EpiWatch, the AI-driven early warning system for epidemics


The event that inspired the development of EpiWatch, an AI-driven early warning detection system for epidemics, was the West African ebola outbreak of 2014, according to UNSW professor of global biosecurity Raina MacIntyre.

Given this outbreak and subsequent epidemics, Professor MacIntyre said the world was in urgent need of real change in the way outbreaks are detected, paving the way for better epidemic and pandemic preparedness, response and mitigation.

“The West African ebola epidemic was a preventable catastrophe and got us thinking about how early warning signals may prevent epidemics from spreading,” Professor MacIntyre said. “With NHMRC grant funding obtained in 2016, we began developing EpiWatch.”

“There wasn’t a lot of interest, but we persevered and turned it into an automated AI system in 2018. By 2019, we had run out of funding, so as the COVID pandemic started spreading in late 2019, there were no analysts to monitor EpiWatch and to act on early signals. But in hindsight, we could have detected a signal for COVID in mid-November 2019.”

Fast forward to 2021 and epidemiological surveillance systems are now – not surprisingly – in hot demand.

Raina MacIntyre, UNSW Professor of Global Biosecurity

“COVID changed everyone’s opinion on the value of early warning systems, and they began springing up everywhere by 2021. But we had been thinking about it, working on it and improving our system for much longer.”

The UNSW team is a finalist in the 2022 InnovationAus Awards for Excellence for the Digital Health and Health Tech category. It has been working hard to realise its visio to become the centre of epidemic intelligence for global decision-makers and to help prevent the next pandemic.

So, how does EpiWatch work? Essentially, the epidemic intelligence system curates, prioritises, and filters incoming data and provides analytical tools, thereby increasing efficiency while reducing unmanageable data loads for users.

And it’s far-reaching. It was developed as a manual system in 2016 and semi-automated in 2018 and has now been enhanced with search capability covering 42 global languages including almost all major Asian languages.

The main focus areas for the platform includes influenza, COVID-19, pneumococcal disease, herpes zoster, Ebola, MERS CoV, smallpox and measles.

“We research the rapid detection and prevention of these threats through our AI-driven observatory EpiWatch.”

In addition to the early detection observatory, the risk analytic tools can enhance the early warning system capabilities by red flagging urgent events or helping to prioritise responses.

“The COVID-19 pandemic we witnessed – and still experiencing – isn’t the last of its kind. Many more will emerge, threatening our daily lives. On our part, we’re striving to provide an end-to-end solution that’ll help to prevent the next pandemic and ensure health security for all.”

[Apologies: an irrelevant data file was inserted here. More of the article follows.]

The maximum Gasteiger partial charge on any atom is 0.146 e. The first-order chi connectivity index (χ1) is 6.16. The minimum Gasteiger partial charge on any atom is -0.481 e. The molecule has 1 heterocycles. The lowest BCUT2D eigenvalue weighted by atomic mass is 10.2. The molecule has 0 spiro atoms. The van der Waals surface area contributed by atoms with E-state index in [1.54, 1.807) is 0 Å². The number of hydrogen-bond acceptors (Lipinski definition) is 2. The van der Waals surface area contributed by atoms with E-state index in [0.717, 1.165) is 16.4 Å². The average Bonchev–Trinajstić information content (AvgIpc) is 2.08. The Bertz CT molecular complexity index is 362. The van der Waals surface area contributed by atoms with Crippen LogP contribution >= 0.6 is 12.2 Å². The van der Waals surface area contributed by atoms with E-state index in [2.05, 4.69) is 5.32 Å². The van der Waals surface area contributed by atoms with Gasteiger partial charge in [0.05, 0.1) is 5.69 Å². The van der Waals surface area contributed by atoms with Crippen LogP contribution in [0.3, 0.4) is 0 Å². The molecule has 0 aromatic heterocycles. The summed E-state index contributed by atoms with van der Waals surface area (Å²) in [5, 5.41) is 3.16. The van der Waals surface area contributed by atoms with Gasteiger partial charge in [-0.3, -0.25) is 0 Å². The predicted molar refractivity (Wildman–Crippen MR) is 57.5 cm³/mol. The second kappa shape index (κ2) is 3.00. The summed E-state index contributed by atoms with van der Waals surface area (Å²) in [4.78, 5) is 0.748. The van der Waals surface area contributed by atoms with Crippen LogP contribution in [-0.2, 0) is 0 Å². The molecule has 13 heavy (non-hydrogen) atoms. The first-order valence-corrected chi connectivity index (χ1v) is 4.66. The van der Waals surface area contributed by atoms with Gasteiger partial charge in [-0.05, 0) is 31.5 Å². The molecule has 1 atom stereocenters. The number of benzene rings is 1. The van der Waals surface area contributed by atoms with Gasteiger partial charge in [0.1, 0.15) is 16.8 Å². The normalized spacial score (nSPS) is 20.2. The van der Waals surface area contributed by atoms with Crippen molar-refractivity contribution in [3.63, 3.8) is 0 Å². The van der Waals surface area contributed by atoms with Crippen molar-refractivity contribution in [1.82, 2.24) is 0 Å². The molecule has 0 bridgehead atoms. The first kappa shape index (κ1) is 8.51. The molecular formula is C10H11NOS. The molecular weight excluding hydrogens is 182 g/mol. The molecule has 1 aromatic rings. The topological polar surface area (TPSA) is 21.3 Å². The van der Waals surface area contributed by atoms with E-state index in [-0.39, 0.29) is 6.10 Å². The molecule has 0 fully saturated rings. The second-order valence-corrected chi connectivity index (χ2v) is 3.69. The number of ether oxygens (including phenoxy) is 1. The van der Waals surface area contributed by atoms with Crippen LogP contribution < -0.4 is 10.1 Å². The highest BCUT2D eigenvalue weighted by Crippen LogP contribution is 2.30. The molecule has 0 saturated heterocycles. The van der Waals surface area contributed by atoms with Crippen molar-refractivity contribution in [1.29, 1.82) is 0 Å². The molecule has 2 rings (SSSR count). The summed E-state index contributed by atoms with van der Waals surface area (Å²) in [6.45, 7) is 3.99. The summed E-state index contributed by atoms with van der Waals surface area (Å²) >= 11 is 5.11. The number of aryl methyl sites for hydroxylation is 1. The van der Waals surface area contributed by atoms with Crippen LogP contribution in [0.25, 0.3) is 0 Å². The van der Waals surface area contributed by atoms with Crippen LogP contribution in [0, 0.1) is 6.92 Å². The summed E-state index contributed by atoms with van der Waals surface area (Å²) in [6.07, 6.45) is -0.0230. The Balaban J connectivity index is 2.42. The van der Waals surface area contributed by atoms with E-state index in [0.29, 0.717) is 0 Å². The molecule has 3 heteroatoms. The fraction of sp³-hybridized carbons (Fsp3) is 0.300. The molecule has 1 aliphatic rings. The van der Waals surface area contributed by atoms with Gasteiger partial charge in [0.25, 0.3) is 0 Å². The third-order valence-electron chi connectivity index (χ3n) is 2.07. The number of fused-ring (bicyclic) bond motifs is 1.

The Covid pandemic proved there are many gaps in the existing systems used for outbreak detection and reporting.

“Our system represents real world value for Australia because early detection, prevention and mitigation of serious epidemics and pandemics saves lives, avoids disruption to families, supply chains and business, and allows us to focus on growth and prosperity as a nation.

Empowering public health innovation
The EpiWatch team is working closely with the government, industry and NGOs to make informed decisions about responses to emerging and existing epidemics and prevent them from becoming pandemics, Professor MacIntyre said.

“EpiWatch is a public health innovation that will enable decision makers to enact life-saving and appropriate public policy and for health care professionals and clinicians to implement.”

Its footprint in the US and UK through its PLuS Alliance university partners should enable further growth of EpiWatch globally, and leverages Australia’s strategic international relationships.

“We will manage background and shared IP during the next five years between the universities and CSIRO, and a range of other partners. These have been addressed with an intellectual property plan that provides incentives for partners and adequate protections for background IP.”

Through use of AI in public health surveillance and gamified tools for decision support, Professor MacIntryre said the innovation would lead the transformation of the public health workforce and disruptive new models of public health epidemic response.

“Our vision is that EpiWatch will be the leading global hub for epidemic detection, prevention, and mitigation, with 24/7 analytics capability to provide advanced, real-time decision support.”

Do you know more? Contact James Riley via Email.

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